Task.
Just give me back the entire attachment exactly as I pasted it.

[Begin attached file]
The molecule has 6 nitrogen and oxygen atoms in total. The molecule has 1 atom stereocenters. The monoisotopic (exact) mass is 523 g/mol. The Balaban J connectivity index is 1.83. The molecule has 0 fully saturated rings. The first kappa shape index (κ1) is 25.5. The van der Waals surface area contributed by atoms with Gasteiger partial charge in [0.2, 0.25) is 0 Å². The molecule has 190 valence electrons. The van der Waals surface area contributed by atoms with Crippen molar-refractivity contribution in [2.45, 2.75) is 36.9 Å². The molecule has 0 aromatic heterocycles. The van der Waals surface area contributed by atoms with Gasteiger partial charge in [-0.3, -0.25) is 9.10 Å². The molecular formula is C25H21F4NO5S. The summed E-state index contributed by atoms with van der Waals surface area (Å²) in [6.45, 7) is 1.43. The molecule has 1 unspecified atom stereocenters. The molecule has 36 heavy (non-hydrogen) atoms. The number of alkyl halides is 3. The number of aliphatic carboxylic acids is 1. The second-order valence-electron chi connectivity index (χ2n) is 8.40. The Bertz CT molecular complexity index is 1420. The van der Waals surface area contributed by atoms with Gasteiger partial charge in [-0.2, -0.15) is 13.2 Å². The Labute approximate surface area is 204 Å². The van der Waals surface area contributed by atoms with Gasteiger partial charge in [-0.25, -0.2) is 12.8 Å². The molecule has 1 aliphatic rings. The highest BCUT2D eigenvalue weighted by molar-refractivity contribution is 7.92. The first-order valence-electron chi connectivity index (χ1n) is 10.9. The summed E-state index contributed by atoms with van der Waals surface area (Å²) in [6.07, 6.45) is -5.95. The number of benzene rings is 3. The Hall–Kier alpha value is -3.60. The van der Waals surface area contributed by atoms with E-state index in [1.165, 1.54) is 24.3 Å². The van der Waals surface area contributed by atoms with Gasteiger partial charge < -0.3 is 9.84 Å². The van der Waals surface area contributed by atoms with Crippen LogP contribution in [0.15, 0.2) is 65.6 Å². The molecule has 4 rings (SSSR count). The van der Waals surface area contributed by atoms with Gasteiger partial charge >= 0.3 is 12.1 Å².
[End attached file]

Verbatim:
The molecule has 6 nitrogen and oxygen atoms in total. The molecule has 1 atom stereocenters. The monoisotopic (exact) mass is 523 g/mol. The Balaban J connectivity index is 1.83. The molecule has 0 fully saturated rings. The first kappa shape index (κ1) is 25.5. The van der Waals surface area contributed by atoms with Gasteiger partial charge in [0.2, 0.25) is 0 Å². The molecule has 190 valence electrons. The van der Waals surface area contributed by atoms with Crippen molar-refractivity contribution in [2.45, 2.75) is 36.9 Å². The molecule has 0 aromatic heterocycles. The van der Waals surface area contributed by atoms with Gasteiger partial charge in [-0.3, -0.25) is 9.10 Å². The molecular formula is C25H21F4NO5S. The summed E-state index contributed by atoms with van der Waals surface area (Å²) in [6.45, 7) is 1.43. The molecule has 1 unspecified atom stereocenters. The molecule has 36 heavy (non-hydrogen) atoms. The number of alkyl halides is 3. The number of aliphatic carboxylic acids is 1. The second-order valence-electron chi connectivity index (χ2n) is 8.40. The Bertz CT molecular complexity index is 1420. The van der Waals surface area contributed by atoms with Gasteiger partial charge in [-0.2, -0.15) is 13.2 Å². The Labute approximate surface area is 204 Å². The van der Waals surface area contributed by atoms with Gasteiger partial charge in [-0.25, -0.2) is 12.8 Å². The molecule has 1 aliphatic rings. The highest BCUT2D eigenvalue weighted by molar-refractivity contribution is 7.92. The first-order valence-electron chi connectivity index (χ1n) is 10.9. The summed E-state index contributed by atoms with van der Waals surface area (Å²) in [6.07, 6.45) is -5.95. The number of benzene rings is 3. The Hall–Kier alpha value is -3.60. The van der Waals surface area contributed by atoms with E-state index in [1.165, 1.54) is 24.3 Å². The van der Waals surface area contributed by atoms with Gasteiger partial charge < -0.3 is 9.84 Å². The van der Waals surface area contributed by atoms with Crippen LogP contribution in [0.15, 0.2) is 65.6 Å². The molecule has 4 rings (SSSR count). The van der Waals surface area contributed by atoms with Gasteiger partial charge >= 0.3 is 12.1 Å².